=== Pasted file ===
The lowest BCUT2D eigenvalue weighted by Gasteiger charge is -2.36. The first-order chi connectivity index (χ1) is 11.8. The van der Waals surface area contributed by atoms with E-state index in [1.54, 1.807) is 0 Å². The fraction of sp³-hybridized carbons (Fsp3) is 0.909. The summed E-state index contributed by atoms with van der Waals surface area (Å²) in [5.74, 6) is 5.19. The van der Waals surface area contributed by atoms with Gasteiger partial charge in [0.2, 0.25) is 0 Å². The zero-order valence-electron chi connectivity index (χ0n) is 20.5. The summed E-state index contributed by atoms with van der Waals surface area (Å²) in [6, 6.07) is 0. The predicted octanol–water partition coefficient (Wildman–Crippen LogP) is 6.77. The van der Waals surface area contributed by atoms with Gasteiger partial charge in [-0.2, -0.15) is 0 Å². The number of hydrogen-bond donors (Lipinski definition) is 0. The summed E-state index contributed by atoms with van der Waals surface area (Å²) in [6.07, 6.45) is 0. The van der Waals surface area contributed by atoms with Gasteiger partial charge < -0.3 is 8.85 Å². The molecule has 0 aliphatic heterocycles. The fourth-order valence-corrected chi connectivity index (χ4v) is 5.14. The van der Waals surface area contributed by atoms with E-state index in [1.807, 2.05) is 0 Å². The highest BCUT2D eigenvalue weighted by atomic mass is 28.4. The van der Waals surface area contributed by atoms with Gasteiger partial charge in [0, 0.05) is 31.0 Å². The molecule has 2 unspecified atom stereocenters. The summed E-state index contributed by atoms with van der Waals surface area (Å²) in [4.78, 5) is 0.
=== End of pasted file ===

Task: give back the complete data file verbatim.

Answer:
The lowest BCUT2D eigenvalue weighted by Gasteiger charge is -2.36. The first-order chi connectivity index (χ1) is 11.8. The van der Waals surface area contributed by atoms with E-state index in [1.54, 1.807) is 0 Å². The fraction of sp³-hybridized carbons (Fsp3) is 0.909. The summed E-state index contributed by atoms with van der Waals surface area (Å²) in [5.74, 6) is 5.19. The van der Waals surface area contributed by atoms with Gasteiger partial charge in [0.2, 0.25) is 0 Å². The zero-order valence-electron chi connectivity index (χ0n) is 20.5. The summed E-state index contributed by atoms with van der Waals surface area (Å²) in [6, 6.07) is 0. The predicted octanol–water partition coefficient (Wildman–Crippen LogP) is 6.77. The van der Waals surface area contributed by atoms with Gasteiger partial charge in [-0.2, -0.15) is 0 Å². The number of hydrogen-bond donors (Lipinski definition) is 0. The summed E-state index contributed by atoms with van der Waals surface area (Å²) in [6.07, 6.45) is 0. The van der Waals surface area contributed by atoms with Gasteiger partial charge < -0.3 is 8.85 Å². The molecule has 0 aliphatic heterocycles. The fourth-order valence-corrected chi connectivity index (χ4v) is 5.14. The van der Waals surface area contributed by atoms with E-state index in [1.807, 2.05) is 0 Å². The highest BCUT2D eigenvalue weighted by atomic mass is 28.4. The van der Waals surface area contributed by atoms with Gasteiger partial charge in [0, 0.05) is 31.0 Å². The molecule has 2 unspecified atom stereocenters. The summed E-state index contributed by atoms with van der Waals surface area (Å²) in [4.78, 5) is 0.